‘Bleach destroys toilets!’ Remove ‘yellow’ toilet seat stains without chemicals in minutes

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Yellow stains on a toilet seat are most likely caused by hard water, the type of cleaning products used or an irregular cleaning routine. If you keep them unattended for a long period of time, the stains keep getting nastier and more difficult to deal with. This is why it is important to get rid of the stains on your toilet seat as soon as you encounter them.

Posting on a Facebook cleaning page, one Mrs Hinch fan was short of ideas on how to clean her toilet seat that had been ridden with yellow stains.

Stephanie Britten wrote: “How do I remove yellow staining on the underside of a white toilet seat please?”

Yellow toilet staining is commonplace in homes. No matter how much you clean and how careful you are, those stains can just keep coming back.

Homeowners may assume that the cause is automatically urine staining, and whilst this is a common cause, it isn’t the only one.

READ MORE: ‘Most effective combination’ to remove grease and grime for your oven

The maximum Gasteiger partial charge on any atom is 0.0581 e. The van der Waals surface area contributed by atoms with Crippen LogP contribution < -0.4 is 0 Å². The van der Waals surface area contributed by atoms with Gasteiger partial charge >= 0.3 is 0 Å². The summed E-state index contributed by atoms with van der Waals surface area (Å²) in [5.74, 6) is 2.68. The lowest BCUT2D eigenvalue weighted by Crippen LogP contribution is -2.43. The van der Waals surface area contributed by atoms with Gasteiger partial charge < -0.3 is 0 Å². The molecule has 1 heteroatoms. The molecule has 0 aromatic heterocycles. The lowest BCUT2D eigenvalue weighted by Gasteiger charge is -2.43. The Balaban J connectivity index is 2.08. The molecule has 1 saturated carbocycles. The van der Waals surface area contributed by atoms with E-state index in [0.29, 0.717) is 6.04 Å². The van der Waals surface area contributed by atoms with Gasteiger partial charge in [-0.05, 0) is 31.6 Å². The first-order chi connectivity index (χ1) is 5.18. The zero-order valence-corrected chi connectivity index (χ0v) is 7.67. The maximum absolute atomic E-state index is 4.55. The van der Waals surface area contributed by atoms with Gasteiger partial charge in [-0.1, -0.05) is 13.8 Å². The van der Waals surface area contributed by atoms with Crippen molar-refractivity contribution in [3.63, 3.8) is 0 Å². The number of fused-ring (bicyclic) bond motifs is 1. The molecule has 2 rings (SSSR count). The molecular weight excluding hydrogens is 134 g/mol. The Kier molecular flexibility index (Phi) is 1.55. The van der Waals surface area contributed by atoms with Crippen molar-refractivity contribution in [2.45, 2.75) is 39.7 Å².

Some Mrs Hinch fans were urging their fellow cleaning enthusiasts against using bleach to remove these stains and even claimed that bleach could be the cause of toilet seats yellowing.

Monic Bosworth explained: “It may have been discoloured by bleach.  We were told not to use bleach then flush with the lid down when we bought our new bathroom. If that’s the case, then more bleach will make it worse.”

Glen Powell said: “Bleach destroys toilets and it doesn’t even get rid of the stains, it merely masks it.”

Jean Hillsop added: “Don’t use bleach. I used it on my toilet seat and it made the stains even worse. I had to end up chucking it.”

Bleach is an extremely harsh chemical. For those who use undiluted bleach to clean their toilet seats, they will probably damage their seat beyond repair.

This cleaning product is a very harsh and corrosive chemical. For example, if you have a plastic toilet seat and try to clean it with bleach, homeowners might see more yellow stains due to the bleach eating away at the plastic.

For those who want to use bleach to clean their toilet seat, dilute it with water. Use at least one part bleach to five parts water.

Of course, homeowners could dilute it, even more, to be on the safe side. Also, do not leave the bleach on a plastic toilet seat for more than an hour due to its corrosive nature.



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